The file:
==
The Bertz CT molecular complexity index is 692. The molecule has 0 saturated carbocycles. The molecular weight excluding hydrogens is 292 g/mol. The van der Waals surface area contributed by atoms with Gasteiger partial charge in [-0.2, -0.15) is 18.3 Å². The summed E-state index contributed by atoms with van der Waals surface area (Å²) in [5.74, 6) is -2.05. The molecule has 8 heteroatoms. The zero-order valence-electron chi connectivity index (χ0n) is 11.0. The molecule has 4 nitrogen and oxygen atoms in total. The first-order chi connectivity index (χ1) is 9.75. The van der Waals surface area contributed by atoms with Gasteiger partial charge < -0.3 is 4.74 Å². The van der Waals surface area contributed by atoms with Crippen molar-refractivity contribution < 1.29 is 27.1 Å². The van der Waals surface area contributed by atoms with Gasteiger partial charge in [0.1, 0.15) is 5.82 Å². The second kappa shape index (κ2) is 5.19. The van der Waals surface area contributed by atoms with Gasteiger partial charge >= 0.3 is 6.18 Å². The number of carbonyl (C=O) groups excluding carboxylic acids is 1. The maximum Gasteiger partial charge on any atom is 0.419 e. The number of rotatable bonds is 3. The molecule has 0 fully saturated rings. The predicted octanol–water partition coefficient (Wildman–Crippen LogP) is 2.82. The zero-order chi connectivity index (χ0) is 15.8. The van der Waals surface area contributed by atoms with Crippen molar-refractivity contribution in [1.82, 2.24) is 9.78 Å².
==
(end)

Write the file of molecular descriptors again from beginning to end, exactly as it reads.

The Bertz CT molecular complexity index is 692. The molecule has 0 saturated carbocycles. The molecular weight excluding hydrogens is 292 g/mol. The van der Waals surface area contributed by atoms with Gasteiger partial charge in [-0.2, -0.15) is 18.3 Å². The summed E-state index contributed by atoms with van der Waals surface area (Å²) in [5.74, 6) is -2.05. The molecule has 8 heteroatoms. The zero-order valence-electron chi connectivity index (χ0n) is 11.0. The molecule has 4 nitrogen and oxygen atoms in total. The first-order chi connectivity index (χ1) is 9.75. The van der Waals surface area contributed by atoms with Gasteiger partial charge < -0.3 is 4.74 Å². The van der Waals surface area contributed by atoms with Crippen molar-refractivity contribution < 1.29 is 27.1 Å². The van der Waals surface area contributed by atoms with Gasteiger partial charge in [0.1, 0.15) is 5.82 Å². The second kappa shape index (κ2) is 5.19. The van der Waals surface area contributed by atoms with Gasteiger partial charge >= 0.3 is 6.18 Å². The number of carbonyl (C=O) groups excluding carboxylic acids is 1. The maximum Gasteiger partial charge on any atom is 0.419 e. The number of rotatable bonds is 3. The molecule has 0 fully saturated rings. The predicted octanol–water partition coefficient (Wildman–Crippen LogP) is 2.82. The zero-order chi connectivity index (χ0) is 15.8. The van der Waals surface area contributed by atoms with Crippen molar-refractivity contribution in [1.82, 2.24) is 9.78 Å².